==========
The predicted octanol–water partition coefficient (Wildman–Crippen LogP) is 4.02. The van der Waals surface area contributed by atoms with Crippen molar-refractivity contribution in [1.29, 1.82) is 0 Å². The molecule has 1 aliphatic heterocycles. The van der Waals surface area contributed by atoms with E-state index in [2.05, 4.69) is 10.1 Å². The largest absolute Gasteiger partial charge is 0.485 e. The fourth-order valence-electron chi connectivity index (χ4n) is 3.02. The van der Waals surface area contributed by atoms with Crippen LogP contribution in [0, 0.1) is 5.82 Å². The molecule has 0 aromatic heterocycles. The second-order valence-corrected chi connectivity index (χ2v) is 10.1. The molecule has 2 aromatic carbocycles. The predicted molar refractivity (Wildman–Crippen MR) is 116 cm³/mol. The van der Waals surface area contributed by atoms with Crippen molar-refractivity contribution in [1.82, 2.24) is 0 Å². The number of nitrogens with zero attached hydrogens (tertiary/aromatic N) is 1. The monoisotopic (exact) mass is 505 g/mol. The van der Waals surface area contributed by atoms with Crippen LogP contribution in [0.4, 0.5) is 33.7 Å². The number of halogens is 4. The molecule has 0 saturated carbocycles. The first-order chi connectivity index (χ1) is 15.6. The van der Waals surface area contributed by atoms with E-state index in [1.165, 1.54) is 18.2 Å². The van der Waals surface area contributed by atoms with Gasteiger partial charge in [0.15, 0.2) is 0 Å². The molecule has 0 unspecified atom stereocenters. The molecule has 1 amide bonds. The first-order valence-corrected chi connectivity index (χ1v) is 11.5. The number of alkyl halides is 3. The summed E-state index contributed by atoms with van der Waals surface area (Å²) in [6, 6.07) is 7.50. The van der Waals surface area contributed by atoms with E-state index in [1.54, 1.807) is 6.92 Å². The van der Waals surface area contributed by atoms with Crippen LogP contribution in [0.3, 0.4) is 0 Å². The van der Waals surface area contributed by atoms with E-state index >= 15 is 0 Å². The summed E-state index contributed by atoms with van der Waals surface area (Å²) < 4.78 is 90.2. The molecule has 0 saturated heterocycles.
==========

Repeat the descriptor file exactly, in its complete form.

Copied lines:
The predicted octanol–water partition coefficient (Wildman–Crippen LogP) is 4.02. The van der Waals surface area contributed by atoms with Crippen molar-refractivity contribution in [1.29, 1.82) is 0 Å². The molecule has 1 aliphatic heterocycles. The van der Waals surface area contributed by atoms with E-state index in [2.05, 4.69) is 10.1 Å². The largest absolute Gasteiger partial charge is 0.485 e. The fourth-order valence-electron chi connectivity index (χ4n) is 3.02. The van der Waals surface area contributed by atoms with Crippen LogP contribution in [0, 0.1) is 5.82 Å². The molecule has 0 aromatic heterocycles. The second-order valence-corrected chi connectivity index (χ2v) is 10.1. The molecule has 2 aromatic carbocycles. The predicted molar refractivity (Wildman–Crippen MR) is 116 cm³/mol. The van der Waals surface area contributed by atoms with Crippen molar-refractivity contribution in [1.82, 2.24) is 0 Å². The number of nitrogens with zero attached hydrogens (tertiary/aromatic N) is 1. The monoisotopic (exact) mass is 505 g/mol. The van der Waals surface area contributed by atoms with Crippen LogP contribution in [0.4, 0.5) is 33.7 Å². The number of halogens is 4. The molecule has 0 saturated carbocycles. The first-order chi connectivity index (χ1) is 15.6. The van der Waals surface area contributed by atoms with E-state index in [1.165, 1.54) is 18.2 Å². The van der Waals surface area contributed by atoms with Gasteiger partial charge in [0.15, 0.2) is 0 Å². The molecule has 0 unspecified atom stereocenters. The molecule has 1 amide bonds. The first-order valence-corrected chi connectivity index (χ1v) is 11.5. The number of alkyl halides is 3. The summed E-state index contributed by atoms with van der Waals surface area (Å²) in [6, 6.07) is 7.50. The van der Waals surface area contributed by atoms with E-state index in [1.54, 1.807) is 6.92 Å². The van der Waals surface area contributed by atoms with Crippen LogP contribution in [0.3, 0.4) is 0 Å². The van der Waals surface area contributed by atoms with E-state index >= 15 is 0 Å². The summed E-state index contributed by atoms with van der Waals surface area (Å²) < 4.78 is 90.2. The molecule has 0 saturated heterocycles.